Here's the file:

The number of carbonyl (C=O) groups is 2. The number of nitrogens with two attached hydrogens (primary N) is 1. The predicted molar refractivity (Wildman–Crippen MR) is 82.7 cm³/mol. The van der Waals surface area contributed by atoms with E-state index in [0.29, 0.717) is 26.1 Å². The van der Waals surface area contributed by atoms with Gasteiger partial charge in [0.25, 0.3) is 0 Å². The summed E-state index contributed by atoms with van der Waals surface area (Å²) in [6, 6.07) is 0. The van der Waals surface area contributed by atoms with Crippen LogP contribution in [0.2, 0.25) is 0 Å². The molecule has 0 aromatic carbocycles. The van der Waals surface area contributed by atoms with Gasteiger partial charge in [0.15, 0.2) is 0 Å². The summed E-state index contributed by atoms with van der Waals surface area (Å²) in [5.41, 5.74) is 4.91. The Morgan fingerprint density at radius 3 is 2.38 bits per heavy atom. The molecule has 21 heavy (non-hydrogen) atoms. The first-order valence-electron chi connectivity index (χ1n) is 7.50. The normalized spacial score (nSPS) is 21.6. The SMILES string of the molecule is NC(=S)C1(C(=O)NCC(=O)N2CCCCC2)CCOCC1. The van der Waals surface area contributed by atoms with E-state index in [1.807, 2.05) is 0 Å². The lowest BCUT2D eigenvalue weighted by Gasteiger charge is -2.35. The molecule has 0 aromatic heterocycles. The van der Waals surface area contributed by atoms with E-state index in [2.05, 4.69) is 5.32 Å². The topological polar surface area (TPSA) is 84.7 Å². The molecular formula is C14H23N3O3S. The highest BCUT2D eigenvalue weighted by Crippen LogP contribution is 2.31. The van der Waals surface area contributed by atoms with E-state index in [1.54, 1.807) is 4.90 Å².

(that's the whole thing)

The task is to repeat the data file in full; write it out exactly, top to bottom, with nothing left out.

The number of carbonyl (C=O) groups is 2. The number of nitrogens with two attached hydrogens (primary N) is 1. The predicted molar refractivity (Wildman–Crippen MR) is 82.7 cm³/mol. The van der Waals surface area contributed by atoms with E-state index in [0.29, 0.717) is 26.1 Å². The van der Waals surface area contributed by atoms with Gasteiger partial charge in [0.25, 0.3) is 0 Å². The summed E-state index contributed by atoms with van der Waals surface area (Å²) in [6, 6.07) is 0. The van der Waals surface area contributed by atoms with Crippen LogP contribution in [0.2, 0.25) is 0 Å². The molecule has 0 aromatic carbocycles. The van der Waals surface area contributed by atoms with Gasteiger partial charge in [0.15, 0.2) is 0 Å². The summed E-state index contributed by atoms with van der Waals surface area (Å²) in [5.41, 5.74) is 4.91. The Morgan fingerprint density at radius 3 is 2.38 bits per heavy atom. The molecule has 21 heavy (non-hydrogen) atoms. The first-order valence-electron chi connectivity index (χ1n) is 7.50. The normalized spacial score (nSPS) is 21.6. The SMILES string of the molecule is NC(=S)C1(C(=O)NCC(=O)N2CCCCC2)CCOCC1. The van der Waals surface area contributed by atoms with E-state index in [1.807, 2.05) is 0 Å². The lowest BCUT2D eigenvalue weighted by Gasteiger charge is -2.35. The molecule has 0 aromatic heterocycles. The van der Waals surface area contributed by atoms with E-state index in [2.05, 4.69) is 5.32 Å². The topological polar surface area (TPSA) is 84.7 Å². The molecular formula is C14H23N3O3S. The highest BCUT2D eigenvalue weighted by Crippen LogP contribution is 2.31. The van der Waals surface area contributed by atoms with E-state index in [1.54, 1.807) is 4.90 Å².